Trifluoperazine chemical structure
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Trifluoperazine (Eskazinyl®, Eskazine®, Jatroneural®, Modalina®, Stelazine®, Terfluzine®) is a typical antipsychotic drug of the phenothiazine group. Trifluoperazine is a highly potent drug (approx. 20-times more potent than Chlorpromazine). more...

Theostat 80
Thiopental sodium
Tranexamic acid
Triamcinolone hexacetonide
Tubocurarine chloride


Little is known about human pharmacokinetics. One study has the following results: A study of the pharmacokinetics of trifluoperazine as a single 5-mg dose by mouth in 5 healthy subjects. Peak plasma concentrations of trifluoperazine were reached from 1.5 to 4.5 hours after ingestion and varied widely between subjects, ranging from 0.53 to 3.09 ng per mL. Elimination of trifluoperazine was multiphasic; the mean elimination half-life was estimated to be 5.1 hours over the period from 4.5 to 12 hours after ingestion, while the mean apparent terminal elimination half-life was estimated to be 12.5 hours


The primarary indication of trifluoperazine is schizophrenia. Its use in many parts of the world has declined because of highly frequent and severe early and late (tardive dyskinesia) extrapyramidal symptoms. The annual development rate of tardive dyskinesia may be as high as 4%.

Side Effects

Also, all side-effects of chlorpromazine may occur. These are sedative, hypotensive, anticholinergic/sympatholytic and allergic-toxic ones. A partiular severe form of liver damage has been reported. Therefore, preexisting liver damage is a clear contraindication.


In the past, trifluoperazine was used in fixed combinations with the MAO inhibitor (antidepressant) tranylcypromine to attenuate the strong stimulating effects of this antidepressant. This combination was sold under the brand name Jatrosom®. Likeweise a combination with amobarbital (strong sedative/hypnotic agent) for the amelioration of psychoneurosis and insomnia existed under the brand name Jalonac®. Both combinations are not available any longer.

The drug is sold as tablet, liquid and 'Trifluperazine-injectable USP' for deep IM short-term use.


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Calcium Is Involved in Photomovement of Cyanobacterium Synechocystis sp. PCC 68036
From Photochemistry and Photobiology, 1/1/04 by Moon, Yoon-Jung


The unicellular cyanobacterium Synechocystis sp. PCC 6803 (Syn6803) exhibits photomovement through gliding motility. For a better understanding of photomovement in Syn6803, we examined the effects of Ca^sup 2+^ on photoorientation and motility using a computer-assisted videomicroscope motion analysis system. When calcium ion was chelated from the basic motility medium by adding 0.5 mM ethylene glycol-bis-([beta]-aminoethyl ether)-N,N,N',N'-tetraacetic acid (EGTA), the photoorientation was completely inhibited, whereas the gliding motility remained approximately 70% of the control. Photoorientation impaired by EGTA was nearly recovered within 30 min upon addition of 1 mM Ca^sup 2+^. The recovery of photoorientation by Ca^sup 2+^ was mimicked by either Mn^sup 2+^ or Mg^sup 2+^ but not by Ba^sup 2+^ or Sr^sup 2+^. Eanthanum ion at 10 µM completely inhibited both phototactic orientation and gliding motility of Syn6803. Furthermore, pimozide (voltage-gated L-type calcium channel inhibitor), orthovanadate (calcium efflux blocker) and A23187 (calcium ionophore) partially inhibited phototactic orientation and gliding motility. Interestingly, photoorientation was prevented with increasing concentrations of calmodulin antagonist such as trifluoperazine (TFP) and chlorpromazine, but gliding motility was inhibited in proportion to the concentration of TFP. The results we present strongly indicate that Ca^sup 2+^ plays a significant role in regulating the photomovement of Syn6803.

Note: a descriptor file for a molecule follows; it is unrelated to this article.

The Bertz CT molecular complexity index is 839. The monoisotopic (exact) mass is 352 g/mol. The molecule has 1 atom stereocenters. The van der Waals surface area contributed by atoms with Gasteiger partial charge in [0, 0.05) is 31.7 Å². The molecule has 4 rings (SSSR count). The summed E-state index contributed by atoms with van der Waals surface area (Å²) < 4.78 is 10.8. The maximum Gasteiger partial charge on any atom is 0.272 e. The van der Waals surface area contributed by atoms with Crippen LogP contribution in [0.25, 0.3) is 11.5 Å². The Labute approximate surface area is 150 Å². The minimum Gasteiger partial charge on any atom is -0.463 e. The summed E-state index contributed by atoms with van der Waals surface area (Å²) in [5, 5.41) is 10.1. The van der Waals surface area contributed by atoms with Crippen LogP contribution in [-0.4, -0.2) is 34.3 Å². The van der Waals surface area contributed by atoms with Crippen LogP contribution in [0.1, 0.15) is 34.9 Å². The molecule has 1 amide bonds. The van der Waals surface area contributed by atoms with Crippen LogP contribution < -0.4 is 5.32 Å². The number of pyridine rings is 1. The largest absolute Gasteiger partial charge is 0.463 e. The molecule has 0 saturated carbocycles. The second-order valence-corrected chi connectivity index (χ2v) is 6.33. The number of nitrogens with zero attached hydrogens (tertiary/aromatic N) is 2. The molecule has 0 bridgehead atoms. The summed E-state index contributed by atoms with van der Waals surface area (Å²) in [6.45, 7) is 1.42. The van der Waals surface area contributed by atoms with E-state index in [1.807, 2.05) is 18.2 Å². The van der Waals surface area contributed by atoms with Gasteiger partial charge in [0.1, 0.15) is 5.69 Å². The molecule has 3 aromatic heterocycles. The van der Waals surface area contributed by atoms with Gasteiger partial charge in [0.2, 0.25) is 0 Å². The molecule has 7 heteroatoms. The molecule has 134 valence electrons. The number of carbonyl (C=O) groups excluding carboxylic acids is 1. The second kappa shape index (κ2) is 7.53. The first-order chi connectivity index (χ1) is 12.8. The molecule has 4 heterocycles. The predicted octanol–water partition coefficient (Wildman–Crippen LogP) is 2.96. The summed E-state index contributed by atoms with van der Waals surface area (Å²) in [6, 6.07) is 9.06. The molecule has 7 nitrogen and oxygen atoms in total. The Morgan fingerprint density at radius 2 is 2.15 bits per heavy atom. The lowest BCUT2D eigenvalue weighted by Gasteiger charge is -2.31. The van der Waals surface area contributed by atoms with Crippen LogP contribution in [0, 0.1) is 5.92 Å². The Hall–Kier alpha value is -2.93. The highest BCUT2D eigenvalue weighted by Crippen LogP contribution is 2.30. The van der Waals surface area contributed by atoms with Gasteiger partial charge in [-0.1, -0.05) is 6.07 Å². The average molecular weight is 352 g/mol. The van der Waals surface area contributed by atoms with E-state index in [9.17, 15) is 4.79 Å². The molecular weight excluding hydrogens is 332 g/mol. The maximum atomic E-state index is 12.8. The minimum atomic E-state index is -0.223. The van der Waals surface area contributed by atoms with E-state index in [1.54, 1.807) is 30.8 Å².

Abbreviations: ATPase, adenosine triphosphatase; CPZ, chlorpromazine; EGTA, ethylene glycol-bis-([beta]-aminoethyl ether)-N,N,N',N'-tetraacetic acid; Syn6803, Synechocystis sp. PCC 6803; TES, N-tris[hydroxymethyl]-methyl-2-aminoethanesulfonic acid; TFP, trifluoperazine.


The unicellular photosynthelic cyanobactcrium Synechocystis sp. PCC 6803 (Syn6803) exhibits a clear photomovement by light direction or spectral quality (1). In addition, Syn6803 displays a surface-dependent phototactic motility that requires Type-IV pili (2-4). Despite many years of study of the photomovement in Syn6803, the underlying mechanism of how cells sense the direction of light and coordinate their Type-IV pili components appropriately and what environmental factors affect the movement still remains to be solved.

In particular, external cations may control the photomovement in Syn6803. Among the cations, calcium ion has been primarily considered as a messenger or regulator of photosensory transduction. Several lines of experimental evidence indicate that the Ca^sup 2+^ ion significantly influences phototactic responses and motility in eukaryotes (5-7). The effects of cations on phototaxis were first studied in the flagellated algae Platymonas subcordiformis (5). Different concentration ratios of Ca^sup 2+^, Mg^sup 2+^ and K+ in the extracellular medium are able to affect both the phototactic activity and the reversion between positive and negative phototaxis. Further evidence indicated that Ca^sup 2+^ or Mg^sup 2+^ induced optimum motility in Chlamydomonas reinhardtii (6) and in the flagellated alga Euglena gracilis (7), whereas Ca^sup 2+^ and K+ or NH^sub 4^+ were exclusively required for phototaxis (6). In addition, when calcium was depleted from the growth medium, the net phototactic response of a population of cells decreased essentially to zero in C. reinhardtii (8). Other studies have reported that calcium ions are required for phototaxis in Cryptomonas sp. and the slime mold Physarum polycephalum (9,10).